$C{l}^{-}$ Chloride ion $Cl{{O}_{4}}^{-}$ Perchlorate ion
$B{r}^{-}$ Bromide ion $N{{O}_{3}}^{-}$ Nitrate ion
${I}^{-}$ Iodide ion $Mn{{O}_{4}}^{-}$ Permanganate ion
$C{N}^{-}$ Cyanide ion
$O{H}^{-}$ Hydroxide ion
2- ${O}^{2-}$ Oxide ion $C{{O}_{3}}^{2-}$ Carbonate ion
${{O}_{2}}^{2-}$ Peroxide ion $Cr{{O}_{4}}^{2-}$ Chromate ion
${S}^{2-}$ Sulphide ion $C{r}_{2}{{O}_{7}}^{2-}$ Dichromate ion
$S{{O}_{4}}^{2-}$ Sulphate ion
3- ${N}^{3-}$ Nitride ion $P{{O}_{4}}^{3-}$ Phosphate ion

* The most common ions are in bold

• A radical is an atom or molecule that has unpaired valence electrons and is unstable and highly reactive.
• The table below shows some common radicals and their valency.
Table 2.1.4: Some radicals and their formulae
Hydroxyl $O{H}^{-}$ -1
Nitrate $N{{O}_{3}}^{-}$ -1
Sulphate $S{{O}_{4}}^{2-}$ -2
Carbonate $C{{O}_{3}}^{2-}$ -2
Ammonium $N{{H}_{4}}^{+}$ +1

• The radicals can also combine with elements based on their valence, for example, group 1 elements combine with one hydroxyl while two of them will combine with a carbonate.
• That way the formula of the compound so formed is predicted.

#### Relative molecular mass

• This refers to the ratio of the average mass of one molecule of an element or compound to one twelfth of the mass of an atom of 12C.
• The relative molecular mass is generally found by adding the atomic masses of the constituent elements in the compound as they are given in the formula.
• Relative molecular mass has no units and is given the symbol ${M}_{r}$.
Calculating the relative molecular mass.
Example 2.1.1
Calculate the relative molecular mass of the following compounds
(a) Sodium oxide ($N{a}_{2}O$).
(b) Calcium carbonate ($CaC{O}_{3}$).
Solution
(a) A sodium oxide molecule is made up of 2 sodium atoms and 1 oxygen atom.
${M}_{r}$ = (2 x 23) + 16
= 62
(b) A calcium carbonate molecule has 1 calcium atom, 1 carbon atom and 3 oxygen atom.
${M}_{r}$ = 40 + 12 + (3 x 16)
= 100
• Relative formula mass is the term that is used if the compound contains both metals and nonmetals.
• Molecular mass is normally used for substances that are covalent in nature, that contain nonmetals only.

#### Writing chemical equations

• Chemical equations are written using chemical symbols and taking care to make sure that the compounds are properly written.
• The compounds should have their state symbols written.
• The reactants should be on the left side of the arrow while the products are at the right side.
• The equation should be balanced, that is, the atoms on the right side should be equal to those on the right side.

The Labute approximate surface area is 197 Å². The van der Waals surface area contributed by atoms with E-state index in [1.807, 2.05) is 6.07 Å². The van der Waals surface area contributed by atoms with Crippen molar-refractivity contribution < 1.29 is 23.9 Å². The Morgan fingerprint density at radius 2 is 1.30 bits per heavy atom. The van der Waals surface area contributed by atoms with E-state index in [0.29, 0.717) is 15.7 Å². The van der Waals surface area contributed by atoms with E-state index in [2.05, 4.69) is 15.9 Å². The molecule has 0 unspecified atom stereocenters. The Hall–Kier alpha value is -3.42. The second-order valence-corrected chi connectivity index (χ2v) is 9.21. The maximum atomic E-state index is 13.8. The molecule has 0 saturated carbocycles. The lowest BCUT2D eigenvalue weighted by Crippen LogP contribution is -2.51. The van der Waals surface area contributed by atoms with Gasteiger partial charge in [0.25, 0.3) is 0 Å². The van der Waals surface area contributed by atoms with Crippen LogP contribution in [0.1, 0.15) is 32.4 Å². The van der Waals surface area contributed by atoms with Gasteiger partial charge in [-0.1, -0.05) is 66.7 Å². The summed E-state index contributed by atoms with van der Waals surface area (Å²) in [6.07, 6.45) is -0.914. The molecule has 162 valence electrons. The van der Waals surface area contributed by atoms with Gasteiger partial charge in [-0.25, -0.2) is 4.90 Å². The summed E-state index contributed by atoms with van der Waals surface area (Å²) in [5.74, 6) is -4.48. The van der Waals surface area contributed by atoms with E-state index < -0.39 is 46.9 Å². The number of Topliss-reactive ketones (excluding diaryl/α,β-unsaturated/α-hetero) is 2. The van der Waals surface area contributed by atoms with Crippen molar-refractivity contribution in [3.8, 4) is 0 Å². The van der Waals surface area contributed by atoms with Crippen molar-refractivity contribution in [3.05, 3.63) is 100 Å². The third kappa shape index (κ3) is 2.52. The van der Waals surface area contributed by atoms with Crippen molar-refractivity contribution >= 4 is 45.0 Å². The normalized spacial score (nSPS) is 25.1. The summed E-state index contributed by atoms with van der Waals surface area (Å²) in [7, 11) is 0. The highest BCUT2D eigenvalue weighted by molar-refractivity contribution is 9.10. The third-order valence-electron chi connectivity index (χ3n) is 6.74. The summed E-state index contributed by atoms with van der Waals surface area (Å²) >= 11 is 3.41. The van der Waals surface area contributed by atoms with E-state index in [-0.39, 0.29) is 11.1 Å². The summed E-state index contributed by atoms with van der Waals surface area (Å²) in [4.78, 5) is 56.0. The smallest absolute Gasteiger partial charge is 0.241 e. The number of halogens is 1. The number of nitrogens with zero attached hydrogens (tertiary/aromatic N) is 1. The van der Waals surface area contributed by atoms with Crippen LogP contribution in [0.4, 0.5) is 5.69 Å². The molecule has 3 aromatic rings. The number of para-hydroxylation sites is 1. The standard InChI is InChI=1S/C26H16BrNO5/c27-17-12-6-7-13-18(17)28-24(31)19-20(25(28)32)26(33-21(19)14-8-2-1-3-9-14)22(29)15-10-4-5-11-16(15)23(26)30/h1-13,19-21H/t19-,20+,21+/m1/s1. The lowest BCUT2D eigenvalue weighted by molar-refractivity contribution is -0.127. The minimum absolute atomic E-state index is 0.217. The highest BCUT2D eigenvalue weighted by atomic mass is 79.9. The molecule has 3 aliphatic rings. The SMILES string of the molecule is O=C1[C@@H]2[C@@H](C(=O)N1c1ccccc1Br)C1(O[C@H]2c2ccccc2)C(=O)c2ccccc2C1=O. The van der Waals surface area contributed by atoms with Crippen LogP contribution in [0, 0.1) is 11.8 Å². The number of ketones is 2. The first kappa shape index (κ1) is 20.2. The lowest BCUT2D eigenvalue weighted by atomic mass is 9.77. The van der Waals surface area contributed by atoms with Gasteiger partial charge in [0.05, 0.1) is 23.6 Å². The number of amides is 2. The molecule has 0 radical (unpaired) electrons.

#### Balancing equations.

• We balance chemical equations based on the principal of conservation of mass; that is, the total mass of reactants = total mass of products (no mass is lost).
• A balanced equation has an equal number of atoms of each kind on both sides of the chemical equation.
• The coefficient of the compound multiplied by the subscript gives the number of atoms.
• For example there are six oxygen atoms in 3O2.
• The subscript of a molecule should not be changed for example, we cannot write oxygen as O in trying to balance the equation.
• A coefficient cannot be put in the middle of a compound but at the beginning and it multiplies the whole compound.
Example 2.1.2: Balance the following equation

Solution
• There are two hydrogen atoms on the left hand side and two of them on the right hand side.
• There are two oxygen atoms on the left hand side but only one on the right making the equation unbalanced.
• Putting a two on the water balances the oxygen but unbalances the hydrogen.
• Putting a two on the hydrogen on the left will balance the whole equation such that the balanced equation becomes;

$2{H}_{2\left(g\right)}+{O}_{2\left(g\right)}\to 2{H}_{2}{O}_{\left(l\right)}$
The mole
• This refers to the amount of pure chemical substance that contains as many particles as there are in 12g of C12 atom.
• The particles refer to atoms, molecules, ions or electrons.
• The number of particles in the mole is 6,023 x 1023 and this is known as the Avogadro's constant (L).
• Therefore one mole of a substance contains 6,023 x 1023 particles.
##### Worked examples.
Example 2.1.3
In the questions use L= 6,023 x 1023 mole-1
Calculate the number of atoms in 0,25 moles of sodium.
Solution
1 mole contains 6,023 x 1023 mole-1
0,25moles contains 0,25 moles x 6,023 x 1023 mole-1
= 1,51 x 1023 atoms

#### Stoichiometric calculations

• Stoichiometric calculations involve the amounts of substances in moles [n], mass of substance [m] (g) and molar mass [Mr] (g/mol).
• Given any two of the above, it is possible to obtain the unknown quantity using the formula n = m/Mr.
• If the amounts of the reacting species are known, the amount of the products can be calculated.